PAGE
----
Once an application for internal review has been made, the enforcement agency must review the decision to serve an infringement notice on your client within the prescribed time of 90 days (with a further period of up to 35 days if additional information has been requested) and suspend any enforcement procedures until the review is complete and your client has been informed of the outcome in writing (which must be within 21 days of making the decision) (s 24 IA).
If the enforcement agency does not comply with these requirements, the infringement is considered to have been withdrawn (s 24(4) IA).
During the review process, the agency may request additional information from your client and suspend the review for up to 35 days while awaiting such information (s 23 IA). If your client does not provide the requested information within 14 days then the agency may review the decision without that additional information (although it has the discretion to consider additional information submitted late).
If an enforcement agency confirms the decision to serve the infringement notice in relation to an application made on the basis of special circumstances, then the person served with the infringement notice must either:
However if the person does not take any of these options, enforcement will continue and the fine will be registered with Fines Victoria. You can then apply for an enforcement review on the basis of special circumstances.
If the agency makes a decision to grant the application on the basis that the person was unaware of the infringement notice being served more than 14 days before applying for internal review, then the person must, within 21 days of receiving the notice, either (s 25(5) IA):
However, if the agency makes a decision to refuse the application on the basis that the person was aware of the infringement notice being served, then the person will be served with a notice of the outcome of the review and be advised that the penalty must be paid within 14 days of receipt of notice of the outcome (s 25(6) IA).
If an application is made on grounds other than special circumstances, an enforcement agency under s 25(1) of the IA can decide to:
A person may apply for internal review even if they have already paid some or the entire amount of the fine. In such a case, if the review results in withdrawal of the infringement notice, then the amount paid will be refunded (s 18(5)).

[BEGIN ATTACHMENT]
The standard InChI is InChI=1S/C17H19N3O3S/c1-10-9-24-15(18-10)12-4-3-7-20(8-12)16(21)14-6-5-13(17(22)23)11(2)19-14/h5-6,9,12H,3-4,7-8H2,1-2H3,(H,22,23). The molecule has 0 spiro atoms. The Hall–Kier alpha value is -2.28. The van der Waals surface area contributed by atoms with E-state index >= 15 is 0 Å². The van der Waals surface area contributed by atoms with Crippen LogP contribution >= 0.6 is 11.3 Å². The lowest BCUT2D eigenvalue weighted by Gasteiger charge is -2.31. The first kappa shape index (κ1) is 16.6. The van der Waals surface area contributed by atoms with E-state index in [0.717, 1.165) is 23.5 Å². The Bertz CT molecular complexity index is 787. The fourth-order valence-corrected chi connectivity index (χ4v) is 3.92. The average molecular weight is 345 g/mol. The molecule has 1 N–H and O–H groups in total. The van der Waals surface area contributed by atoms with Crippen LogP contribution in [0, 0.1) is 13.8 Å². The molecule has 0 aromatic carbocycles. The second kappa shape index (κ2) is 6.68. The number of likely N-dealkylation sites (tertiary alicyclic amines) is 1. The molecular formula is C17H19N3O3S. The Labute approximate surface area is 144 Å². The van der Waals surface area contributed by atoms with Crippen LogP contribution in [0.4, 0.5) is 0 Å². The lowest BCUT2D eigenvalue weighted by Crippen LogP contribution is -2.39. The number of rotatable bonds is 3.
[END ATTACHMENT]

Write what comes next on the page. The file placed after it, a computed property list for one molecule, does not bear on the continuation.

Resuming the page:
An internal review must be carried out by a person not involved in the decision to issue your client with the infringement notice.
The Director of Fines Victoria has published guidelines for enforcement agencies setting out the purposes of internal review and obligations of enforcement agencies in performing the internal review function under s 53A IA.
It may be helpful to refer to these guidelines in any application for internal review as they step through the process and key considerations for enforcement agencies.
The Director’s Guidelines state that, in regards of internal enforcement agency review:
Decision makers may take a range of factors into account when applying the internal review grounds to the set of facts before them in the application.
Enforcement agencies may choose to structure the decision making process by producing a set of questions for decision makers to consider whether there is sufficient evidence to allow the application to be granted. These questions may be designed to meet administrative law requirements.
For example, a decision maker may consider:
Further, regarding applications for internal review on the basis of special circumstances, the Director’s Guidelines state that:
The applicant is required to demonstrate, that it is more probable than not, that the special circumstances resulted in their inability to understand that their conduct constitutes an offence, or that they are unable to control that conduct.
Decision makers should also consider the reasonableness of asking for particular information. For instance, proving homelessness is in effect proving a negative, that is proving you do not have something. This can be difficult to do and this difficulty of proof is a relevant factor in deciding the reasonableness of requiring written evidence.